Travels in the Wardrobe is a blog I came across by clicking links from one place to another and it turned out to be a serendipitous event when I arrived at a visit to the goblins workshops and museum in Paris…fascinating and on my list to visit on next Paris visit.
It is reblogged here in it’s entirety for your enjoyment.
A weaved journey
Tel Aviv is already burning in an extraordinary heat wave of 36 Celsius degrees. This untypical weather in March, deadly hot, encouraged everyone to go out half-dressed, to the bright sun and the coffee shops. Four hours flight-time away Paris is still cold and snowy. Here the weather justifies staying indoors, and encourages dedicating one’s time to traditional crafts like weaving and gobelin making. The weather has direct impact on culture, and this is well-evident in the museum of the goblin manufactures in Paris.
Visiting the goblins workshops and museum is like time-travelling. The gobelins are rich in color and gigantic in size. They cover the museum walls from ceiling to floor in many meters of careful and imaginative weaving. The textiles show the particularity of this ancient art form that emerged from a traditional and simple act of weaving into a human expertise unknown today. Thousands of workers, dyers and weavers collaborated for years in creating one beautiful and huge gobelin. In the photos we focused on detail because a quick glance at the totality of the fabric risks losing the small particularities that make it so unique. Any woven centimeter is an example of the high quality of craftmenship characterizing this creation.
The ancient workshop was created in the 15th century as a private business by Jean Gobelin, after whom the whole genre is named. Fifty years later, the factory was purchased by King Louis IVX who appointed Colbert to supervise the production that used expansive materials such as silk, rare plants for the dyes and of course gold and silver threads. The King wanted to keep an open eye on this workshop that produced one of the most prestigious creations in the French realm, carrying the King’s glory around the world.
What is the economic value of this factory today? Once kings and noblemen could afford the luxury of employing artists and craftsmen for years and years to create unique works that would not be sold. Even so, they had important role in magnifying the glory of the nation and the kingdom. Indeed, back than democracy and liberty were non-existent. But humanity produced marvelous creations that we admire to this day. We reflected upon the life of the weavers as we looked at their creations.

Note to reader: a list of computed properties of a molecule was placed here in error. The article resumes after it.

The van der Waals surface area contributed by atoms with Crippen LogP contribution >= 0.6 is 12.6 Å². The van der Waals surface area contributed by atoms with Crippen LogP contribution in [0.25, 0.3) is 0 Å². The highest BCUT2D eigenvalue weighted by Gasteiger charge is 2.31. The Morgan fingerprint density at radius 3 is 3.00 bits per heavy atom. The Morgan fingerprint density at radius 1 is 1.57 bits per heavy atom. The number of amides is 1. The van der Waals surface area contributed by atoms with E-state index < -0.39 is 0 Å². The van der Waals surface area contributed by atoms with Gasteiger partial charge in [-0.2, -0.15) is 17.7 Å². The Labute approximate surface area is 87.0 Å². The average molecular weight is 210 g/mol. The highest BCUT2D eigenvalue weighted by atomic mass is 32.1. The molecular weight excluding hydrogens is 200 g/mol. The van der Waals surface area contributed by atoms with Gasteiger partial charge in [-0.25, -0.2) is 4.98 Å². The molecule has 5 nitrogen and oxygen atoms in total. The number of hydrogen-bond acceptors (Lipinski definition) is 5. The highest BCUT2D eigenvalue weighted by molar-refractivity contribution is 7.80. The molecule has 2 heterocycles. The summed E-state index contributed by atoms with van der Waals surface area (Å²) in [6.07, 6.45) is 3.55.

By visiting only the museum one cannot understand the sense of the gobelins, therefore we joined a guided tour of the workshops that are located in the next-door building. The area used to be outside the city walls, but since then the city grew and encompassed it. Now the manufacturing site is right in the centre of the 13the arrondisement, not so far from the Latin Quarter. Here in the state owned workshops the workers are ‘civil servants’ who create carpets and gobelins by hand according to the same ancient techniques invented there many centuries ago.
There are two techniques: one to create flat gobelins, and the second, savonnerie, creates tri-dimensional thicker carpets of softer wool. This technique reminds of contemporary carpets. The themes are no longer copies of ancient models, but mostly modern creations by contemporary artists, selected by a special committee. The production time for each carpet or gobelin is about four years. Each craftsman or woman are responsible not only for weaving the textile but also for the planning, color-selection, and the technique. The gobelins created are property of the state, and are presented in embassies, museums, and official sites.
Thus France preserves and perpetuates the old techniques of gobelin-making, that otherwise would have definitely become extinct. The unique human knowledge transmitted to us through generations of weavers and craftsmen is nowadays considered national treasure in France, worthy of protection at public expense. There is a clear continuity here. Since the days of the kings weavers were considered royal asset, and they received housing with vegetable gardens where they grew their own food, and decent living conditions (by comparison to the rest of the people of course). Also today the weavers enjoy some economic protection as civil servants with artistic freedom and decent pay.
At the end of the tour we continued to think about the social value of artistic creation, even without clear economic value (especially if the goods are not for sale). Should states continue to fund, at a time of political crisis, the ancient crafts that otherwise could disappear, or should the free market decide the cultural priorities? We think the answer is obvious.